Thursday, August 25, 2011

{a trend or here to stay?...}

Here are a few inspirational pics of beautiful dining rooms & bedrooms featured in the Fall issue of Restoration Hardware.

{all images above from Restoration Hardware}

I've noticed the last year they have been moving more towards tone on tone & hitting the industrial look with a bit of aviator!  It's very masculine & bulky.   A few weeks ago I went and looked around and talk about massive pieces!  You really have to have a grand space for some of their items.  Never the less I didn't want to leave the huge leather sofa we sat in for 15 minutes.  I mean to tell you it was plush!  They don't skimp on quality and you can see it in the price tag!  

The bedroom pics above are in a french &  neoclassicl inspired and I find them appealing to either sex.  Remember the Neoclassic trend several maybe a decade ago? I didn't follow maybe it's coming back but with a modern toned down twist?  

According to Wikipedia Neoclassic design-  

Interior design

Finnish towns were built of wood, often in the Neoclassical style. (Studio of W Runeberg on Porvoo)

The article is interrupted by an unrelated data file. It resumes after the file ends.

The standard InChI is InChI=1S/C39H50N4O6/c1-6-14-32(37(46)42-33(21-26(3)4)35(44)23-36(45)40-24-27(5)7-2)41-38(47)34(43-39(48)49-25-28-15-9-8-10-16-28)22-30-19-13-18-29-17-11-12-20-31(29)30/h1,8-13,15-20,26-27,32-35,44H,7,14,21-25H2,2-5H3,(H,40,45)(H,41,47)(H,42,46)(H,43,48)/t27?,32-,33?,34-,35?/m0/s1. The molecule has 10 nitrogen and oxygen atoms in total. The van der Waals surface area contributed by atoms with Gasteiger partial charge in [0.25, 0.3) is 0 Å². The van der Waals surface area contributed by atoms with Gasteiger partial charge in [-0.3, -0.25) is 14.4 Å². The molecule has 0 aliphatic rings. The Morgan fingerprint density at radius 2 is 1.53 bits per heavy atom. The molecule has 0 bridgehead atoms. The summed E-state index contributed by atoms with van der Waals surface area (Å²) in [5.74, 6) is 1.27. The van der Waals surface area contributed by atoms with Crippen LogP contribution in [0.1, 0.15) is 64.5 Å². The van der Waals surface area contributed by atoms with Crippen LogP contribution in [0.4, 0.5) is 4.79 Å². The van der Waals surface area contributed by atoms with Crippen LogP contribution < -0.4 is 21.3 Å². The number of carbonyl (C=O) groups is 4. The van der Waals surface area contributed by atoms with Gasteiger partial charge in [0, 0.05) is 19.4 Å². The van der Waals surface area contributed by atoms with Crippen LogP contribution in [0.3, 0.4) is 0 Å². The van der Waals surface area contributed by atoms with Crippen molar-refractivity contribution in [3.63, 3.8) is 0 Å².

Indoors, neoclassicism made a discovery of the genuine Roman interior, inspired by the rediscoveries at Pompeii and Herculaneum, which had started in the late 1740s, but only achieved a wide audience in the 1760s, with the first luxurious volumes of tightly-controlled distribution of Le Antichità di Ercolan. The antiquities of Herculaneum showed that even the most classicizing interiors of the Baroque, or the most "Roman" rooms of William Kent were based on basilica and temple exterior architecture, turned outside in: pedimented window frames turned into gilded mirrors, fireplaces topped with temple fronts, now all looking quite bombastic and absurd. The new interiors sought to recreate an authentically Roman and genuinely interior vocabulary, employing flatter, lighter motifs, sculpted in low frieze-like relief or painted in monotones en camaïeu ("like cameos"), isolated medallions or vases or busts or bucrania or other motifs, suspended on swags of laurel or ribbon, with slender arabesques against backgrounds, perhaps, of "Pompeiian red" or pale tints, or stone colors. The style in France was initially a Parisian style, the "Goût grec" ("Greek taste") not a court style. Only when the young king acceded to the throne in 1774 did Marie Antoinette, his fashion-loving Queen, bring the "Louis XVI" style to court.
following the trend? are you in or out?
that is the question!

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